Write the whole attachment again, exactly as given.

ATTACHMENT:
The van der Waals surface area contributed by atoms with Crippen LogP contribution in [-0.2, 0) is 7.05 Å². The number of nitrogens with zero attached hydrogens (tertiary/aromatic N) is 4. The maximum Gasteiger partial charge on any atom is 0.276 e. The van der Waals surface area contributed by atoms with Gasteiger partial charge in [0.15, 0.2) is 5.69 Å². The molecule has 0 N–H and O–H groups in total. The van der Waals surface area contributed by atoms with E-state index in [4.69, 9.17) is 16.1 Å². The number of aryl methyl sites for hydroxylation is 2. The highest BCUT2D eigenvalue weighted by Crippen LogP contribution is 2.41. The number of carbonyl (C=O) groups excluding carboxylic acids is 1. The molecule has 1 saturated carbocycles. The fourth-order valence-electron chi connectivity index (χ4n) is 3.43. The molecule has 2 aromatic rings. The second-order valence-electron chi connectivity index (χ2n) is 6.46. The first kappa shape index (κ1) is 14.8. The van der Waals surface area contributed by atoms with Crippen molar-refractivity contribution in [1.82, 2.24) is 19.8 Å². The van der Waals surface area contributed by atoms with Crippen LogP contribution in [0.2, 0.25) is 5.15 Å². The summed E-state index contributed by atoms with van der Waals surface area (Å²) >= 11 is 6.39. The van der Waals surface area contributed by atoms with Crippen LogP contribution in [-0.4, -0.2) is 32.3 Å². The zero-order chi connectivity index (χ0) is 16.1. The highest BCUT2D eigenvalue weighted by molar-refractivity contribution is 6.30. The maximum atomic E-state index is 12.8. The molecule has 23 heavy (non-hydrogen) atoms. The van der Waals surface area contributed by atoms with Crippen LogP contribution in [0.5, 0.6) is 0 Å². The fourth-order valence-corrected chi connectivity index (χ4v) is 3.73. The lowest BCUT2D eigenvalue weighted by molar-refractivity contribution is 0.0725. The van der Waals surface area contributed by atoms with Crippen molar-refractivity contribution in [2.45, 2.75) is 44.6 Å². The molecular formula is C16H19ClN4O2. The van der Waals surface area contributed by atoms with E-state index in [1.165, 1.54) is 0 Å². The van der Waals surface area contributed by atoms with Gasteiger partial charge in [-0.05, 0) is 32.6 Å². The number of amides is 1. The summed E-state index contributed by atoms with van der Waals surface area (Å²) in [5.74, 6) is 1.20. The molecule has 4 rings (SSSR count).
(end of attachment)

The van der Waals surface area contributed by atoms with Crippen LogP contribution in [-0.2, 0) is 7.05 Å². The number of nitrogens with zero attached hydrogens (tertiary/aromatic N) is 4. The maximum Gasteiger partial charge on any atom is 0.276 e. The van der Waals surface area contributed by atoms with Gasteiger partial charge in [0.15, 0.2) is 5.69 Å². The molecule has 0 N–H and O–H groups in total. The van der Waals surface area contributed by atoms with E-state index in [4.69, 9.17) is 16.1 Å². The number of aryl methyl sites for hydroxylation is 2. The highest BCUT2D eigenvalue weighted by Crippen LogP contribution is 2.41. The number of carbonyl (C=O) groups excluding carboxylic acids is 1. The molecule has 1 saturated carbocycles. The fourth-order valence-electron chi connectivity index (χ4n) is 3.43. The molecule has 2 aromatic rings. The second-order valence-electron chi connectivity index (χ2n) is 6.46. The first kappa shape index (κ1) is 14.8. The van der Waals surface area contributed by atoms with Crippen molar-refractivity contribution in [1.82, 2.24) is 19.8 Å². The van der Waals surface area contributed by atoms with Crippen LogP contribution in [0.2, 0.25) is 5.15 Å². The summed E-state index contributed by atoms with van der Waals surface area (Å²) >= 11 is 6.39. The van der Waals surface area contributed by atoms with Crippen LogP contribution in [-0.4, -0.2) is 32.3 Å². The zero-order chi connectivity index (χ0) is 16.1. The highest BCUT2D eigenvalue weighted by molar-refractivity contribution is 6.30. The maximum atomic E-state index is 12.8. The molecule has 23 heavy (non-hydrogen) atoms. The van der Waals surface area contributed by atoms with Crippen LogP contribution in [0.5, 0.6) is 0 Å². The fourth-order valence-corrected chi connectivity index (χ4v) is 3.73. The lowest BCUT2D eigenvalue weighted by molar-refractivity contribution is 0.0725. The van der Waals surface area contributed by atoms with Crippen molar-refractivity contribution in [2.45, 2.75) is 44.6 Å². The molecular formula is C16H19ClN4O2. The van der Waals surface area contributed by atoms with E-state index in [1.165, 1.54) is 0 Å². The van der Waals surface area contributed by atoms with Gasteiger partial charge in [-0.05, 0) is 32.6 Å². The number of amides is 1. The summed E-state index contributed by atoms with van der Waals surface area (Å²) in [5.74, 6) is 1.20. The molecule has 4 rings (SSSR count).